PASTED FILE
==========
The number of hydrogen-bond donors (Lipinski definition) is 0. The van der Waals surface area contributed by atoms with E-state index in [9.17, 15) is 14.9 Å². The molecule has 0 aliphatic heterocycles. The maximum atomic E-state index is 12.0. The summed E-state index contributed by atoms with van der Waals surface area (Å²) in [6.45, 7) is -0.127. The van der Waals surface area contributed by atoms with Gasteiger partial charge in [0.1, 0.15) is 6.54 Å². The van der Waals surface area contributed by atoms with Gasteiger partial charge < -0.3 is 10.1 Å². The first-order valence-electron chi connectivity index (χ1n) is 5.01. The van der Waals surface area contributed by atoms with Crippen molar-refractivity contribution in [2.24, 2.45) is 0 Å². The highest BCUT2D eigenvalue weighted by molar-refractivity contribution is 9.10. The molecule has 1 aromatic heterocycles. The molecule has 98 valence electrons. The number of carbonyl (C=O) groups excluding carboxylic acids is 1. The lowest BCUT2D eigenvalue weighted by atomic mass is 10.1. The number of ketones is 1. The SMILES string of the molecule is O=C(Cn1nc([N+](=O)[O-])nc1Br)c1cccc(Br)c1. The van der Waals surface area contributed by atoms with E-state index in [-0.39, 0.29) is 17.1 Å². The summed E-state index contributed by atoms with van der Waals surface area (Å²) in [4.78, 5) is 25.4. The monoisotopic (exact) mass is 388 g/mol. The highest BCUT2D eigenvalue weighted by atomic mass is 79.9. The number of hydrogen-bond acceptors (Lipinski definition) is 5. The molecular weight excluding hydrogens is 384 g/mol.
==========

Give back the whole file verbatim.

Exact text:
The number of hydrogen-bond donors (Lipinski definition) is 0. The van der Waals surface area contributed by atoms with E-state index in [9.17, 15) is 14.9 Å². The molecule has 0 aliphatic heterocycles. The maximum atomic E-state index is 12.0. The summed E-state index contributed by atoms with van der Waals surface area (Å²) in [6.45, 7) is -0.127. The van der Waals surface area contributed by atoms with Gasteiger partial charge in [0.1, 0.15) is 6.54 Å². The van der Waals surface area contributed by atoms with Gasteiger partial charge < -0.3 is 10.1 Å². The first-order valence-electron chi connectivity index (χ1n) is 5.01. The van der Waals surface area contributed by atoms with Crippen molar-refractivity contribution in [2.24, 2.45) is 0 Å². The highest BCUT2D eigenvalue weighted by molar-refractivity contribution is 9.10. The molecule has 1 aromatic heterocycles. The molecule has 98 valence electrons. The number of carbonyl (C=O) groups excluding carboxylic acids is 1. The lowest BCUT2D eigenvalue weighted by atomic mass is 10.1. The number of ketones is 1. The SMILES string of the molecule is O=C(Cn1nc([N+](=O)[O-])nc1Br)c1cccc(Br)c1. The van der Waals surface area contributed by atoms with E-state index in [-0.39, 0.29) is 17.1 Å². The summed E-state index contributed by atoms with van der Waals surface area (Å²) in [4.78, 5) is 25.4. The monoisotopic (exact) mass is 388 g/mol. The highest BCUT2D eigenvalue weighted by atomic mass is 79.9. The number of hydrogen-bond acceptors (Lipinski definition) is 5. The molecular weight excluding hydrogens is 384 g/mol.